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  1. #1
    Join Date
    Aug 2003
    Location
    san jose, CA
    Posts
    68

    Unanswered: outer join operation?

    Hello everyone:

    I am doing a sql exercise which states like this, "Determine which orders have not yet shipped and the name of the customer that placed each order. Sort the results by the date on which the order was placed."

    this exercise asks me to use traditional approach(using where clause along with outer join operator(+), and using the join keyword)

    the tables used for this exercise is customers and orders. the data type of each table are as follows:

    customers table: contaion all the customers who placed orders and who have not recently placed an order

    Name Null? Type
    ----------------------------------------- -------- --------------------
    CUSTOMER# NOT NULL NUMBER(4)
    LASTNAME VARCHAR2(10)
    FIRSTNAME VARCHAR2(10)
    ADDRESS VARCHAR2(20)
    CITY VARCHAR2(12)
    STATE VARCHAR2(2)
    ZIP VARCHAR2(5)
    REFERRED NUMBER(4)

    order table: this table contains data for current month orders or unfilled orders from previous month.

    Name Null? Type
    ----------------------------------------- -------- ---------------
    ORDER# NOT NULL NUMBER(4)
    CUSTOMER# NUMBER(4)
    ORDERDATE DATE
    SHIPDATE DATE
    SHIPSTREET VARCHAR2(18)
    SHIPCITY VARCHAR2(15)
    SHIPSTATE VARCHAR2(2)
    SHIPZIP VARCHAR2(5)

    the two tables have customer# attribute in common. I think I should use outer join for this exercise. I did several tries. i guess i am still little confused about the defination for ourter join when it comes to using 'join' keyword along with left, right full option.

    I did three attempts but each one give me different results. I couldn't figure out which one is right. Please help.

    --My own selection statement are as follows:
    a) traditional approache (using where clause)

    select order#, lastname, firstname, shipdate
    from customers c, orders o
    where c.customer# = o.customer#(+)
    order by o.shipdate

    27 rows were selected

    my thinking on this is if there is no corresponding row in customers table, which means that customer who have not been place an order recently. the results will display customer who have not been place an order recently. what if I put (+) on left side will this give me the correct result?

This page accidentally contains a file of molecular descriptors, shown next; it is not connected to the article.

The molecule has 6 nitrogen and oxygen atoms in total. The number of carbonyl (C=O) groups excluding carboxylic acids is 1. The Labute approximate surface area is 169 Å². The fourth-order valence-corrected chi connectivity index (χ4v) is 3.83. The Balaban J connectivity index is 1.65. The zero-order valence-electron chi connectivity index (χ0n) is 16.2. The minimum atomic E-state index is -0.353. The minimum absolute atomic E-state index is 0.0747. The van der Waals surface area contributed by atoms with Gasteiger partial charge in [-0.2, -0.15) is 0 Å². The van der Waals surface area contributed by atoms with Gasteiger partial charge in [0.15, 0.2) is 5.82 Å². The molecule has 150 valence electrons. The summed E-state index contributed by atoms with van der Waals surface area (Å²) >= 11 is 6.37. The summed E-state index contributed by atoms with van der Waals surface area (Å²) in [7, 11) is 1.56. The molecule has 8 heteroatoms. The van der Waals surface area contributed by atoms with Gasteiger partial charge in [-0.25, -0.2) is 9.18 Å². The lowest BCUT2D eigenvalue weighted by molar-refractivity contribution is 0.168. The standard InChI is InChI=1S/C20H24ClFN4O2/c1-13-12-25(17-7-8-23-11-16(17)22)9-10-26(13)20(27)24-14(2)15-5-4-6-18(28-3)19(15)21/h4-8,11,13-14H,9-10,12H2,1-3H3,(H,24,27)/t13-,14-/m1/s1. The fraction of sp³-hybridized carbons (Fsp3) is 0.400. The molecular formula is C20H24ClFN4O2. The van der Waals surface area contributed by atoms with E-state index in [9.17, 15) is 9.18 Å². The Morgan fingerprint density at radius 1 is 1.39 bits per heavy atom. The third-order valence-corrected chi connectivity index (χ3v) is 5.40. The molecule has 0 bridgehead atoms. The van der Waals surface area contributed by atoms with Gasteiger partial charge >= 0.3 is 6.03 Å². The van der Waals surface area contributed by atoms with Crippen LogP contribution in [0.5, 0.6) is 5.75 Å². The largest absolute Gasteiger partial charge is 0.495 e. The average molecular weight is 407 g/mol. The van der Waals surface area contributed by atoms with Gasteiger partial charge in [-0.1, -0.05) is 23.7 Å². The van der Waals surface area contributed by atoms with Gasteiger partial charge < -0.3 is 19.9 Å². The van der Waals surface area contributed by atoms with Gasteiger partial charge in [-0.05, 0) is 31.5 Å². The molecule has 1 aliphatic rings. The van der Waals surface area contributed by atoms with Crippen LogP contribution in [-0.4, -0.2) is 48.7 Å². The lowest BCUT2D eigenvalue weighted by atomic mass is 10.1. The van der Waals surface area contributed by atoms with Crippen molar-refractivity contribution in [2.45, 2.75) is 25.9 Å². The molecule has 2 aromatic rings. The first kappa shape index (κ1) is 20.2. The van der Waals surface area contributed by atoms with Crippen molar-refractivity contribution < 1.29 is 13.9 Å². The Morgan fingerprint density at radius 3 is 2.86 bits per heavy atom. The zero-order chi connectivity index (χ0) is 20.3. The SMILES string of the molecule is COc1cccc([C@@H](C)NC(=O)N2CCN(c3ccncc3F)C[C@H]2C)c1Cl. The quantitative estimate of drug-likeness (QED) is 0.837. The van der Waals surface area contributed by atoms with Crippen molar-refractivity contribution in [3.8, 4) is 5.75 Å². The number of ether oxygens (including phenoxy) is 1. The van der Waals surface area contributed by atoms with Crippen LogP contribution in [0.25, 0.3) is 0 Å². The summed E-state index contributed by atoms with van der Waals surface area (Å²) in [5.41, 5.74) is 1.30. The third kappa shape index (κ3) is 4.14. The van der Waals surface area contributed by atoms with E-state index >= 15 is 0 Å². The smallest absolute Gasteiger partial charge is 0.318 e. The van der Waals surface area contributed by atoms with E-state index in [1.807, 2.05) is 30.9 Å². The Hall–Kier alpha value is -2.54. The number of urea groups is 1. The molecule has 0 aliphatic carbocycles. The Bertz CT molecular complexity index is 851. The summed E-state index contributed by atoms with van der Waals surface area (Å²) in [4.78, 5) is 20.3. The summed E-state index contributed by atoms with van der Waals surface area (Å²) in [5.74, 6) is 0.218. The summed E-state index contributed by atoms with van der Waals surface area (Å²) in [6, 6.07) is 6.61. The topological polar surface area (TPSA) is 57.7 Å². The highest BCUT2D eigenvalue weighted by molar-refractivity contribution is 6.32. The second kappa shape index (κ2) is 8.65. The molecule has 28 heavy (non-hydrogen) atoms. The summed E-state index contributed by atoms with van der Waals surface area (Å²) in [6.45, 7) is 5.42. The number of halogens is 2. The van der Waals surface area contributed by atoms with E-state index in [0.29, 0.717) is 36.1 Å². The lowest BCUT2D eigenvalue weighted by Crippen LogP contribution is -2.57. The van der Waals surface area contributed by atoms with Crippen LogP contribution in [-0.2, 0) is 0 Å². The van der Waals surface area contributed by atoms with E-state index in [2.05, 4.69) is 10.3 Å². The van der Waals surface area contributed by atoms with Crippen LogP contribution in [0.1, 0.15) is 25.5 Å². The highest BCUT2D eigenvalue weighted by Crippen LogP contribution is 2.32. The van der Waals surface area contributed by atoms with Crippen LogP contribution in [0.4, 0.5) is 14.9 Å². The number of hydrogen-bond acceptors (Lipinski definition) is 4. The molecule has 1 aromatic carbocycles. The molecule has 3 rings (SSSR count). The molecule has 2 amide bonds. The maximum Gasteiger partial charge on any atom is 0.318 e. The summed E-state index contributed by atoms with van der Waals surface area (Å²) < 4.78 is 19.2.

b) use join keyword.

    select lastname, firstname, order#, shipdate
    from customers c right join orders o
    on c.customer# = o.customer#
    order by o.shipdate

    21 rows were selected.

    Please give me some suggestion on how to solve this problem. if you know some good web source that give clear explnation on outer join along with examples, pleate refer them to me. I will appreciate your help!

    Sincerely,
    sjgrad03
    1-25-05

  2. #2
    Join Date
    Apr 2002
    Location
    Toronto, Canada
    Posts
    20,002
    if the assignment actually requires that you use an OUTER JOIN, the first thing you need to do is decide which of the tables will have a "missing" row

    in your second example, customers c right join orders o, you are saying that there can be orders without matching customers

    i think that's wrong

    what you want is customers c left join orders o

    this will return all customers, including those who have no matching orders

    it would be extremely unlikely to have an order without a matching customer

    the second thing you need to focus on is the actual requirement -- "orders which have not yet shipped"

    so what you want is orders

    therefore, an OUTER JOIN here would be wrong!!

    you don't want customers without orders, you want orders and their customers

    (assuming, again, that you cannot have an order without a customer)

    if this course or assignment specifically said you must use an OUTER JOIN, then it stinks!

    in addition, there is no reason why they should be teaching you a proprietary method like (+), unless the purpose of the course or assignment is to teach you how to move away from that syntax and start to learn the standard
    rudy.ca | @rudydotca
    Buy my SitePoint book: Simply SQL

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